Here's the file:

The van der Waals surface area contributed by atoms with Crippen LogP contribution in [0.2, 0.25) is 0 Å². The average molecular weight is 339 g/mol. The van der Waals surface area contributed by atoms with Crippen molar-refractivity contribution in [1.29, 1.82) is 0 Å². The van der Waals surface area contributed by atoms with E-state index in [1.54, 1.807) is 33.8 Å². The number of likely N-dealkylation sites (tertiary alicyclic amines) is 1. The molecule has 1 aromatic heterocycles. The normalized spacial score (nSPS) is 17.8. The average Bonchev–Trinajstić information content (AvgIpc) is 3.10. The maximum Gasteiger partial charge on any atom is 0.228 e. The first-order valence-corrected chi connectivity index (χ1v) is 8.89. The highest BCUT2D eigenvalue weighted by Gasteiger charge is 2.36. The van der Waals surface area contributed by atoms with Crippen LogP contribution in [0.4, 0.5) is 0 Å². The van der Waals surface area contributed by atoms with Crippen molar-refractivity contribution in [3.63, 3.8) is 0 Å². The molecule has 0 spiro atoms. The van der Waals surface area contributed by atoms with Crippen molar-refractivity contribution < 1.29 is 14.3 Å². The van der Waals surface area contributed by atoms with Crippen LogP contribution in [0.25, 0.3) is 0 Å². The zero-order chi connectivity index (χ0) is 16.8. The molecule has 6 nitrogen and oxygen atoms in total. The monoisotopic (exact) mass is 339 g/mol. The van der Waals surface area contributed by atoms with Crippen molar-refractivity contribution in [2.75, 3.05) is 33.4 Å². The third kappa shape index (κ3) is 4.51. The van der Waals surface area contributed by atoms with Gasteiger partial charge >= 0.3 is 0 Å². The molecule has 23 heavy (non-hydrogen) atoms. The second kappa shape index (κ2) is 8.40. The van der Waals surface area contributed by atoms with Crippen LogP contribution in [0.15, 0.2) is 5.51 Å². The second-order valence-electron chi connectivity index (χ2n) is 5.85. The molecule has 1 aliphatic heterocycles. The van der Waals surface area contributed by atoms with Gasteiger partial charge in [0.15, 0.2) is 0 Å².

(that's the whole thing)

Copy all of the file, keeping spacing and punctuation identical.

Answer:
The van der Waals surface area contributed by atoms with Crippen LogP contribution in [0.2, 0.25) is 0 Å². The average molecular weight is 339 g/mol. The van der Waals surface area contributed by atoms with Crippen molar-refractivity contribution in [1.29, 1.82) is 0 Å². The van der Waals surface area contributed by atoms with E-state index in [1.54, 1.807) is 33.8 Å². The number of likely N-dealkylation sites (tertiary alicyclic amines) is 1. The molecule has 1 aromatic heterocycles. The normalized spacial score (nSPS) is 17.8. The average Bonchev–Trinajstić information content (AvgIpc) is 3.10. The maximum Gasteiger partial charge on any atom is 0.228 e. The first-order valence-corrected chi connectivity index (χ1v) is 8.89. The highest BCUT2D eigenvalue weighted by Gasteiger charge is 2.36. The van der Waals surface area contributed by atoms with Crippen LogP contribution in [0.4, 0.5) is 0 Å². The van der Waals surface area contributed by atoms with Crippen molar-refractivity contribution in [3.63, 3.8) is 0 Å². The molecule has 0 spiro atoms. The van der Waals surface area contributed by atoms with Crippen molar-refractivity contribution < 1.29 is 14.3 Å². The van der Waals surface area contributed by atoms with Crippen LogP contribution in [0.25, 0.3) is 0 Å². The zero-order chi connectivity index (χ0) is 16.8. The molecule has 6 nitrogen and oxygen atoms in total. The monoisotopic (exact) mass is 339 g/mol. The van der Waals surface area contributed by atoms with Crippen molar-refractivity contribution in [2.75, 3.05) is 33.4 Å². The third kappa shape index (κ3) is 4.51. The van der Waals surface area contributed by atoms with Gasteiger partial charge >= 0.3 is 0 Å². The molecule has 23 heavy (non-hydrogen) atoms. The second kappa shape index (κ2) is 8.40. The van der Waals surface area contributed by atoms with Crippen LogP contribution in [0.15, 0.2) is 5.51 Å². The second-order valence-electron chi connectivity index (χ2n) is 5.85. The molecule has 1 aliphatic heterocycles. The van der Waals surface area contributed by atoms with Gasteiger partial charge in [0.15, 0.2) is 0 Å².